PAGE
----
#relationshipscams | #dating | How will Uber competitors avoid losing licenses in London?


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  • After years of back-and-forth with regulators, Uber could be kicked out of London by the end of 2020. 
  • The UK capital’s transport regulator blasted Uber on safety, saying 14,000 fraudulent rides took place where drivers hadn’t uploaded accurate photos to their profiles.
  • Business Insider asked competitors Kapten, Bolt, Ola and Xooox how they planned to avoid the same fate as Uber in the city. 
  • Ola, the Indian ride-hailing app, announced on Friday it would launch in London this month. 
  • Click here for more BI Prime stories.

After a troubled few years battling transport authorities, Uber looks set to lose its license in London at some point in the next 12 months. 

In November, London’s transport regulator Transport for London (TfL) refused to renew the ride-hailing firm’s license, highlighting a “pattern of failures” on safety and security. In some 14,000 cases, it said, Uber drivers had completed trips using an incorrect profile picture.

What happens if Uber leaves London?

FILE PHOTO: A Bolt (formerly known as Taxify) sign is seen on the taxi car in Riga, Latvia April 9, 2019. REUTERS/Ints Kalnins/File Photo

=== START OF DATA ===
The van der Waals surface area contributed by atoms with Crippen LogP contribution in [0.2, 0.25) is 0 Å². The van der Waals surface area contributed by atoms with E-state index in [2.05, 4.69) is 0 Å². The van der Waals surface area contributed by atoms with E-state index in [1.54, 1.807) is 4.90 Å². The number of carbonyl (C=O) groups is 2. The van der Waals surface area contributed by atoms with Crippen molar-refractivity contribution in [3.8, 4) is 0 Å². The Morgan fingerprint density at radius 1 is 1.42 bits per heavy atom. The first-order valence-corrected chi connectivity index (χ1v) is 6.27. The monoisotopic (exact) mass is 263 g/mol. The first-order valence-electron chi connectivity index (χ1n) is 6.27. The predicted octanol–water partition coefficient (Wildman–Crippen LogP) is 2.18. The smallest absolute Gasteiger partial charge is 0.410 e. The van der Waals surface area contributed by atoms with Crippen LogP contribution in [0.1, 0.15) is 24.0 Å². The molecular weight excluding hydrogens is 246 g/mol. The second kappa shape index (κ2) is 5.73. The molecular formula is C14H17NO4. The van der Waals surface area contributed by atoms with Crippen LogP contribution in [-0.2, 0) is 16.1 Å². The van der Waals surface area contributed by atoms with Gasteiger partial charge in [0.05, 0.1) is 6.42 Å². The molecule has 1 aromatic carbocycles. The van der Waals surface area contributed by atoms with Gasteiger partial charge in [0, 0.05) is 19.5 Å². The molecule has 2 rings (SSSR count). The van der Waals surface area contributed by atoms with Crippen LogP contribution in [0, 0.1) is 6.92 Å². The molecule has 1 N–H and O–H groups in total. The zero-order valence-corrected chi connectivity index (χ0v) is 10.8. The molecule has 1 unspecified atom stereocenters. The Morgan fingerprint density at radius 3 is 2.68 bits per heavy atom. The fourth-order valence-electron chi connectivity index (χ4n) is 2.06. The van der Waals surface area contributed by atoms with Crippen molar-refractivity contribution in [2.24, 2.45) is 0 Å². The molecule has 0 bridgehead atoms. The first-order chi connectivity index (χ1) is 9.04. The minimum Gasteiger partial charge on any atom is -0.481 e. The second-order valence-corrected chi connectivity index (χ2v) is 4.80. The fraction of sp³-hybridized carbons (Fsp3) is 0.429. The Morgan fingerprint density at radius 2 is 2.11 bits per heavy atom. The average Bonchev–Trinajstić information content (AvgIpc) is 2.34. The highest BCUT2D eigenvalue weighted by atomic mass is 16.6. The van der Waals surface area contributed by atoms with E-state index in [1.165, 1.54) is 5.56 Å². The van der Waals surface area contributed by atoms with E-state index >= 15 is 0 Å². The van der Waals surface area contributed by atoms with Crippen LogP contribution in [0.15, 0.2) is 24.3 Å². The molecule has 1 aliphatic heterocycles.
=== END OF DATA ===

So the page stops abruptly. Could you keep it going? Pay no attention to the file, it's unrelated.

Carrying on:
FILE PHOTO: A Bolt (formerly known as Taxify) sign is seen on the taxi car in Riga

Reuters


Appealing the decision has kept Uber on the road for now, with an as-yet-to-be-determined court date set to resolve the matter once and for all – but when and if Uber is kicked out of London, what happens next? 

Today, the Silicon Valley startup still dominates the London market, with around 45,000 drivers and millions of users. But competitors have been mobilizing, both to ensure they’re best placed to lure new drivers onto their platform and to scoop up Uber’s customer base. 

Competitors capitalized on Uber’s troubles. French competitor Kapten, which launched in London in 2019, said in a statement: “London needs ride-hailing, but doesn’t need Uber.” It added: “We believe it is the duty of a responsible ride-hailing operator to work cooperatively with regulators.” 

Around the same time another opponent, Bolt, sent its customers an email, claiming news of Uber’s woes had brought in “thousands of new sign-ups already”. 

Catty putdowns aside, it’s clear the ride-hailing firms are eyeing the potential gap in the market. But with that opportunity comes risk: On the surface, none of these companies offer a discernibly different service to Uber, and will be subject to the same regulatory pressures. 

Business Insider asked four of the best-known ride-hailing startups in London how they plan to avoid the troubles that have plagued Uber. 

(Disclaimer: All figures below apply to London only.) 


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